"For you always have the poor with you..."

For you always have the poor with you, and you can show kindness to them whenever you wish; but you will not always have me.” Mark 14:7


By: J.C. Mitchell

Have you heard this scripture used to explain why you can’t end poverty?  I have.  I have had some take this very literally, though this argument does not hold water to me, and I suspect for you as well.  However, I hear this argument often through charities I support and last week I found myself at two of these organization’s fundraiser meals.  I usually attend because I find these meals to be informative, fun, and great networking for likeminded individuals in my community.  I am overjoyed at the work these organizations achieve.  I will continue to support these organizations, and thus will not name them when I point out something I heard at these two fundraisers and many others over the years. 

Before I share the statement I heard that made me think of the literal interpretation of Mark 14:7, I must share how my perspective of productivity has changed in working with people with intellectual and developmental disabilities.  On a personal note, my child has such a disability, and while it is true we don’t know yet how successful he may be academically, I have many friends that have children in high school, transition, or have had their child “graduate” from high school with an Intellectual and/or Developmental Disability.  I put graduate in quotes as many of these friends will have not an academic degree, but a personal achievement certificate.  This is an achievement that should be celebrated equally, but I can tell you this does not lead to high paying jobs, if a job at all; even so, it is often with a job coach and often augmented by SSI.  For parents and people in this situation, we do not measure success with money, but with finding the right place where one’s gifts are utilized for society. 

I ran into two other parents with similar children as mine who were at these same events last week, and they heard the same thing I did when at both events this line was uttered, “The only way out of poverty is education.”  Seems simple, and it is true that education is a way out of poverty; I know for my parents it was essential.  Of course I could add the joke that my MDiv has done little to improve my financial standing from my time in Real Estate, but that is not what we hear with our tuned ears.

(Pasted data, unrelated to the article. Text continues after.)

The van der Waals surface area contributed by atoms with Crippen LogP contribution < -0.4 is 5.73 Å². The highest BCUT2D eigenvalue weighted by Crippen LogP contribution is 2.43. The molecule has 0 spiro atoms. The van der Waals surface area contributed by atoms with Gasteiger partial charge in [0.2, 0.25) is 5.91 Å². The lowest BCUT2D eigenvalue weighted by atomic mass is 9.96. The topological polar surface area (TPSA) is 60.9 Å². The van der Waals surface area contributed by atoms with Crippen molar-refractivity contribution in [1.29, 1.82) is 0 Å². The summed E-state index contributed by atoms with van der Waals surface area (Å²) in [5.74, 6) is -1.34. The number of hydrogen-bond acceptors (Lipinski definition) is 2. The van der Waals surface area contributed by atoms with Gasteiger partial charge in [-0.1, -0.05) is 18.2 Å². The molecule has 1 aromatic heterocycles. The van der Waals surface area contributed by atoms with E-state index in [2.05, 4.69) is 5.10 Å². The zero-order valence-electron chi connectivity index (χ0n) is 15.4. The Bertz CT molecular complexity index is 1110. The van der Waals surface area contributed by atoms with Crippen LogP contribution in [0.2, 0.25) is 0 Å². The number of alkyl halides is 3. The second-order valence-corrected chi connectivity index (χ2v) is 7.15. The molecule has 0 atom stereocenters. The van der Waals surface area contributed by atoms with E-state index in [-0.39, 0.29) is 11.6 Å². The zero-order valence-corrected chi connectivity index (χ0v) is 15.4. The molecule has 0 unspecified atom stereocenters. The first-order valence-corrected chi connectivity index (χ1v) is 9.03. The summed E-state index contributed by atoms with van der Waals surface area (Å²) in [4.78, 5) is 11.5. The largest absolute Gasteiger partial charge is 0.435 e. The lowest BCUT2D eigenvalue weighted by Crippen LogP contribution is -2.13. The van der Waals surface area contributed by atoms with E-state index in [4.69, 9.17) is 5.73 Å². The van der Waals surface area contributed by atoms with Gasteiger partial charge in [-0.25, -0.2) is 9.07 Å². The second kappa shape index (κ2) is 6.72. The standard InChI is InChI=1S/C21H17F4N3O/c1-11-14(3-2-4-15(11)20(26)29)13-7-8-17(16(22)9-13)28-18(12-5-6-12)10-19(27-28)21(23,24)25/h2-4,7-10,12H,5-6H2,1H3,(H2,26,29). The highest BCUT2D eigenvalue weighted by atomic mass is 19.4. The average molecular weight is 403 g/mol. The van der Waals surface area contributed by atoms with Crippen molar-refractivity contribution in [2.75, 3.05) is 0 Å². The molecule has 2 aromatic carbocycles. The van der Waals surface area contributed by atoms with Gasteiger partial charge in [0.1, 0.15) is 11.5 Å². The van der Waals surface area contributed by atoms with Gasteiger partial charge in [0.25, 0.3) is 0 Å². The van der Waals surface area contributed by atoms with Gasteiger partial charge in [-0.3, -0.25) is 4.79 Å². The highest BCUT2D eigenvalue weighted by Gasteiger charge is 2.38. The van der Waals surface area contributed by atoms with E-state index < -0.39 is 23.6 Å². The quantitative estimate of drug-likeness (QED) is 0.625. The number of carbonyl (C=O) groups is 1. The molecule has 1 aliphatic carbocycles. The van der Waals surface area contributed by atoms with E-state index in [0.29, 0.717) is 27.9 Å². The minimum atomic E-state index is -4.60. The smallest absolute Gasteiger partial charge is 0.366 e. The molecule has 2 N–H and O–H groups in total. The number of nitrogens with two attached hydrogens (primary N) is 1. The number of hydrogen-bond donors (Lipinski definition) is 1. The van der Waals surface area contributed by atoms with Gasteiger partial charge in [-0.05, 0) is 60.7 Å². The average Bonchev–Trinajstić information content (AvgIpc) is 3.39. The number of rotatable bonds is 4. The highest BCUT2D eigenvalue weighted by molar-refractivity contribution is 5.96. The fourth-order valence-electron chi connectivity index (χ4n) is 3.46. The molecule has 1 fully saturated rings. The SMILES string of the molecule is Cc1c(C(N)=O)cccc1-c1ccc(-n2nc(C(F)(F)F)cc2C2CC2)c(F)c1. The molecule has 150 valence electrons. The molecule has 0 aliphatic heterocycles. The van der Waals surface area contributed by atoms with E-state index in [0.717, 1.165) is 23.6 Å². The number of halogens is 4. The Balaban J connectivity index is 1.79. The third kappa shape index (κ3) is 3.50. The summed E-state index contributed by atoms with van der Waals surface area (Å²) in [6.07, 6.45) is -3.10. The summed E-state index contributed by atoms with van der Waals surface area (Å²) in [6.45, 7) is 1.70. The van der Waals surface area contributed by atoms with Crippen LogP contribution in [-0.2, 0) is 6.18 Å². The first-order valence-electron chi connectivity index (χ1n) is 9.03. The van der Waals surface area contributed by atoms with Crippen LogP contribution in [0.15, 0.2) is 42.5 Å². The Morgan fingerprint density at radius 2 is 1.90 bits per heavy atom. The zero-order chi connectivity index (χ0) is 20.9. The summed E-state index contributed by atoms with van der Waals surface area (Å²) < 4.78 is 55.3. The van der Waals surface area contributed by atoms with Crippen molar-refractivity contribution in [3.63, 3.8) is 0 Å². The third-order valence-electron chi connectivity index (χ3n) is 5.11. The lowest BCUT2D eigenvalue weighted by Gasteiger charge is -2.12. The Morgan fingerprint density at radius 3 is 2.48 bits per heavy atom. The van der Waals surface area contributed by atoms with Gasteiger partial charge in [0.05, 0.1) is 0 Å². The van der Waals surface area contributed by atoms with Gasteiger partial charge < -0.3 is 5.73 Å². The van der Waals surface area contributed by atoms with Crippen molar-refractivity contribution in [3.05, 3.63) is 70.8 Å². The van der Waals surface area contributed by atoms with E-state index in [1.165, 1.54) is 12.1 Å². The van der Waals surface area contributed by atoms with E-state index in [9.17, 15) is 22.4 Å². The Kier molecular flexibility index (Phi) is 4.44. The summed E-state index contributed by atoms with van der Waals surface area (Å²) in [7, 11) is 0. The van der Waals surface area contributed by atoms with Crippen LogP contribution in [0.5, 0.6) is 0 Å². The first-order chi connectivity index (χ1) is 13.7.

We know education for us is not just about finding the best paying job, but making our children part of society. This is what we want from neurologically typical children as well--rich or poor.  When we hear someone speak of a poor family and hear that education is the only way out of poverty, what about the parents of these kids?  Yes, the children should help and yes, adults can also go to school.  We believe our children are valued equally, but they do not succeed academically because of their disability-- so what we hear is that our children are not considered equal. 

Don’t get me wrong, I am very much for education, and I am disappointed often when adults I meet know more about the Jersey Shore than their politicians, scientists, and philosophers.  However, for one to say, “The only way out of poverty is education,” I believe they miss the point Jesus makes in the Great Commission.  Furthermore, the statement suggests:

1.      We cannot help people in need, they must help themselves. (It’s not a hand out but a hand up).

2.      Financial productivity is the only mark of the well-educated.

3.      Ethics is not important, as we know much wealth is created on the backs of others.  Sometimes it is done illegally, but since every service and good must include the cost of labor, it is clear that those that offer only basic labor cannot afford the very thing they have labored into existence.

4.      Education is a way to assimilate others.  I am sure there are racial and ethnic realities to this[i] but I know first-hand that kids with disabilities are forced to assimilate.

5.      That privilege is something one can never give up, but somehow everyone can join the privileged class. 

The last reason is the key.  We cannot have our brioche and eat it too.  Education is key, but it should lead us out of this current system.  I felt at these fundraisers that we are selling feeling good, and that is the problem: all of these charities are competing for these funds and specific measurable such as feeding the poor or housing the un-housed and cannot really touch the systemic issues, or they will be out of a business. 

We need to go back to education, to disciple, as the great commission states in Matthew 28, by following what Jesus taught.  Jesus did not teach that productivity was the measurable, He teaches that love is the measurable.

So yes, education is the only way out of poverty, but not for an individual; it is for all of us, and we will learn that we will need to let go of privilege if we have it and embrace the ethics of love so no one goes to sleep hungry or hated.


[i] (having had a speech pathologist criticize the Pete the Cat Books because they pronounce “ask” as would be pronounced by many African Americans as wrong, and I tried to explain that it is not wrong just not the dominant culture’s way to pronounce it, and when I looked it up there was some proof that it is actually the older way to pronounce this word).